Abstract 1681: Haploinsufficiency of MEF2A Increases Risk of Atherosclerosis In Mice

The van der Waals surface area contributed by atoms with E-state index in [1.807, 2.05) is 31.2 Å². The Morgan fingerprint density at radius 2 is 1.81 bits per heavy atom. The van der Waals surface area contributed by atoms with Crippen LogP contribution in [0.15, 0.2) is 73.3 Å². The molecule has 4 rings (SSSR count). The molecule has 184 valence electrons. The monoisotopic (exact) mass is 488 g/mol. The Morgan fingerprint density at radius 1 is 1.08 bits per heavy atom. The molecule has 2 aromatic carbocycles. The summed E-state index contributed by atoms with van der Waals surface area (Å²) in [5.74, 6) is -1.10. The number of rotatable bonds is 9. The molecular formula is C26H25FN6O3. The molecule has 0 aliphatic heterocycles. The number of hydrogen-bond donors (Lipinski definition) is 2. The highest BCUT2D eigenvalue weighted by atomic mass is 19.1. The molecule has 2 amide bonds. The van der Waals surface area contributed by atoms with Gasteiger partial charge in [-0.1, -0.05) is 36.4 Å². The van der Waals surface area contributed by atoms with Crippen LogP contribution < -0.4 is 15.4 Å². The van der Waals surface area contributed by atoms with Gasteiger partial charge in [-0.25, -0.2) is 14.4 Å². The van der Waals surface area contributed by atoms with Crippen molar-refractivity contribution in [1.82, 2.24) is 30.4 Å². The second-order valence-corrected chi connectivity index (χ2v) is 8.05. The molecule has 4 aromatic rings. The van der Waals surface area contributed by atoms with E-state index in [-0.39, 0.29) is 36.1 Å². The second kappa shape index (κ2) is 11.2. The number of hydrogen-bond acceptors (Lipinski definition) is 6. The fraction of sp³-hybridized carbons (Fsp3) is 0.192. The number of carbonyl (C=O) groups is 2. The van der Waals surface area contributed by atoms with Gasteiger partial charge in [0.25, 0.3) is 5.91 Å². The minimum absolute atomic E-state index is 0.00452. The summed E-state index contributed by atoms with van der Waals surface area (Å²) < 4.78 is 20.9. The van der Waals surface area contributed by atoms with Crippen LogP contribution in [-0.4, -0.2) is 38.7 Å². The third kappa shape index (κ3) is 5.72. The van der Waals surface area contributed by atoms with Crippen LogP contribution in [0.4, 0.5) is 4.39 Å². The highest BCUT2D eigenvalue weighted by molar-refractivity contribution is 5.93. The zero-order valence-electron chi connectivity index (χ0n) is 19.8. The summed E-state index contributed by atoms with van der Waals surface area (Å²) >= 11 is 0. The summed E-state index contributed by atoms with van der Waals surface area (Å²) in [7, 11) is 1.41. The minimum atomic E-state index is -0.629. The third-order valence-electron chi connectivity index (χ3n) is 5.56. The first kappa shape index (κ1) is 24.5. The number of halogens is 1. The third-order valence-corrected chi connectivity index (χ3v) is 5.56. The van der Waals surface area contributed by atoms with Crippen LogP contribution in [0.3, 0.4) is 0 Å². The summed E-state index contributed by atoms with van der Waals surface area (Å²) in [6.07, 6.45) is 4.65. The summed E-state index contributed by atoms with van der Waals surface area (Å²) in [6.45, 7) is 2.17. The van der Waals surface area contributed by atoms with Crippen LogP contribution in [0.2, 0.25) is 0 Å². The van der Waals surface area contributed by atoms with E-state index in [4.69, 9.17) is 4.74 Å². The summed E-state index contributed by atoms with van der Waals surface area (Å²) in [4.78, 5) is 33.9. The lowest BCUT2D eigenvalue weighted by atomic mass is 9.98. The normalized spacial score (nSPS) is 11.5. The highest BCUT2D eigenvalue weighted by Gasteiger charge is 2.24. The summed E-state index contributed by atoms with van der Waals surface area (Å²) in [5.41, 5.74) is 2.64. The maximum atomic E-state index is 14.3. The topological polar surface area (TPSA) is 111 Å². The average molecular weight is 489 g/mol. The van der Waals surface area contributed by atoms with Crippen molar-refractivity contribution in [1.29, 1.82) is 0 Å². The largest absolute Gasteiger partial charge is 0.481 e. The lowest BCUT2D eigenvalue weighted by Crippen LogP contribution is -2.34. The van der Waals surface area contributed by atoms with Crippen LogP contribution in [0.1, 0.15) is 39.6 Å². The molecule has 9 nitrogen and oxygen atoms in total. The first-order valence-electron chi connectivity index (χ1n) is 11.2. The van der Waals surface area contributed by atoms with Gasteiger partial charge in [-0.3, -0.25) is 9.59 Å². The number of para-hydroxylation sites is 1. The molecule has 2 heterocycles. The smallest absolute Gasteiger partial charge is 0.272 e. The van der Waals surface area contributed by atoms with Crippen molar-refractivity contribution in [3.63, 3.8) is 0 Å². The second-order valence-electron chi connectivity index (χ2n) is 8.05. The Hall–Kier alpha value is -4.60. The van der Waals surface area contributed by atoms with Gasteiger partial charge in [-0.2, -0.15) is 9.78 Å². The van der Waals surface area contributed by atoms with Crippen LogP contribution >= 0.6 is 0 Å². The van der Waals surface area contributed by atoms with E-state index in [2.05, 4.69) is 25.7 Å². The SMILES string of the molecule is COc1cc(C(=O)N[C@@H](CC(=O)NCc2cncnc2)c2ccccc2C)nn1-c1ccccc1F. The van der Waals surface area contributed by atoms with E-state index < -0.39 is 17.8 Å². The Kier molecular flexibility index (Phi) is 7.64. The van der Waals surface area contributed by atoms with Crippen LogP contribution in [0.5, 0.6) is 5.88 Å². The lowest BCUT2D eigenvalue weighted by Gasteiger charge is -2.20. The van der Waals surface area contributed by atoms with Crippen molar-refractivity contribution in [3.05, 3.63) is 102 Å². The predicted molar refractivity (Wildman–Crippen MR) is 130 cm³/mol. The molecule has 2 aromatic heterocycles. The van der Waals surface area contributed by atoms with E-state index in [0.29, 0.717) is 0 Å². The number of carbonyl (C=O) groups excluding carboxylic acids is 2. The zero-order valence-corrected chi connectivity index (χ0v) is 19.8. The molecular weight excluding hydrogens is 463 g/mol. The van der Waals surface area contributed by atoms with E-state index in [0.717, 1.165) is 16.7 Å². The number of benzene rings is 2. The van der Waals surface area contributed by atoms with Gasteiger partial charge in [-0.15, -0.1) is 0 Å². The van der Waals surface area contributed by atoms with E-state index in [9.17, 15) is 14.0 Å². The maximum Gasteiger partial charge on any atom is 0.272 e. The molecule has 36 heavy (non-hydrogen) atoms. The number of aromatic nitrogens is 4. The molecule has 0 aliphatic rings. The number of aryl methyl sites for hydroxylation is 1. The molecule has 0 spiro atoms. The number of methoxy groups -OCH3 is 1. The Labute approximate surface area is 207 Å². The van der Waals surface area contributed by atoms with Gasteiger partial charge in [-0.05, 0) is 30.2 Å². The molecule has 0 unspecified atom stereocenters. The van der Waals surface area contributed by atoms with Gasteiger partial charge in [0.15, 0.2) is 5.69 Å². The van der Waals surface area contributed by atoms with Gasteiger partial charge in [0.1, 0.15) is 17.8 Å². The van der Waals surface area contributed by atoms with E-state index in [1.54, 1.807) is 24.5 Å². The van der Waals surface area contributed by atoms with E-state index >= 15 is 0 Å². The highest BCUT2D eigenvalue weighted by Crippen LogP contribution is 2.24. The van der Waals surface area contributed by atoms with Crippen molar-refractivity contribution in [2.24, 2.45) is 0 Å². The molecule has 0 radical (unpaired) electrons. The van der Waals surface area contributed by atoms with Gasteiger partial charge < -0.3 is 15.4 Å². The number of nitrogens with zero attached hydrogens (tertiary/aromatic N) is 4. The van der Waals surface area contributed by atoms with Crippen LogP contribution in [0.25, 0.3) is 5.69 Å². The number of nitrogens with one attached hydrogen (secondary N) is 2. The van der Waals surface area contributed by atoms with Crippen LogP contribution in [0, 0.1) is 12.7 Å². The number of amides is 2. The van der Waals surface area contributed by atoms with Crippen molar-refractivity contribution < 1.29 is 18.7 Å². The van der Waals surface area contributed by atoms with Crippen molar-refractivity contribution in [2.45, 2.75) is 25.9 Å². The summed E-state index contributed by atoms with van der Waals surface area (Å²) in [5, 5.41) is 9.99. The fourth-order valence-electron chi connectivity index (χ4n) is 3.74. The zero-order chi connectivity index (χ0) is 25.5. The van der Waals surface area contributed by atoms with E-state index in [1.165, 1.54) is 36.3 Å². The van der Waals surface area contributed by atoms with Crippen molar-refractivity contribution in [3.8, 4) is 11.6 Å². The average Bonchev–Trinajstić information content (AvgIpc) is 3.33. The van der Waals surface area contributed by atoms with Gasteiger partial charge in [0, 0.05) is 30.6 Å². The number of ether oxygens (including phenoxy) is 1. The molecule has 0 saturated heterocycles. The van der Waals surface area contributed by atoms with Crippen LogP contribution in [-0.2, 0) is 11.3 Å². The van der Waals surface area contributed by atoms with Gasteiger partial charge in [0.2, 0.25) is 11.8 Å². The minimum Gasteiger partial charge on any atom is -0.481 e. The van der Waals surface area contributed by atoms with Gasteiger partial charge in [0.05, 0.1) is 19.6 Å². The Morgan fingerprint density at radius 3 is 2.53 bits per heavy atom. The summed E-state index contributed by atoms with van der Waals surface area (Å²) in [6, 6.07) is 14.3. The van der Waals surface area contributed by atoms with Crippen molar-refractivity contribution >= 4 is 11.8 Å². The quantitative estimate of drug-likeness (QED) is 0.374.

MEF2A is a member of the myocyte enhancer factor-2 (MEF2) family of transcription factors. We showed that MEF2A was expressed in coronary arteries and mutations or rare variants of MEF2F were associated with risk of coronary artery disease (CAD) in humans. Both positive and negative replication studies were later reported. To further investigate the role of MEF2A in CAD and MI, we have characterized heterozygous MEF2A knockout mice and show here that haploinsufficiency of MEF2A in mice promotes atherosclerosis. Heterozygous MEF2A knockout mice were crossed to apoE-deficient mice, a widely used genetic model for atherosclerosis. The degree of atherogenesis was determined by the aortic root quantitative atherosclerosis assay. In vivo vascular permeability assay was performed using Evans blue dye upon stimulation with mustard oil in ears. Serum total cholesterol, HDL cholesterol, and triglyceride levels were measured with the Stanbio enzymatic kits. No significant differences were detected for total plasma cholesterol, HDL-C, VLDL-Cl and TG levels between MEF2A+ ApoE−/− mice and their MEF2A+/+ApoE−/− littermate controls (P = 0.14 – 0.44). The glucose levels before and after fasting were also similar between the two lines of mice (fasting, 106.25 ± 20.7 vs. 104.8 ± 21.9, P = 0.87; non-fasting, 175.3 ± 82 vs. 179.9 ± 119, P = 0.092). Total aortic lesion area was twofold greater in MEF2A+ApoE−/− mice than in MEF2A+/+ApoE−/− littermate controls fed on western diet (83408 μm2 vs. 46621 μm2 in males, n = 11 vs. 15, P = 0.0003; 137822 μm2 vs. 61568 μm2 in females, n = 12 vs. 9, P = 0.00003). Permeability of the vasculature in response to a proinflammatory stimulus was 3.2 fold higher in MEF2A+ApoE−/− mice than in MEF2A+/+ApoE−/− littermate controls (P = 0.000012). MEF2A haploinsufficiency promotes atherosclerotic lesion formation in mice, which may be due to increased vascular permeability. Lipid or glucose levels do not contribute to the formation of atherosclerotic lesions in these mice.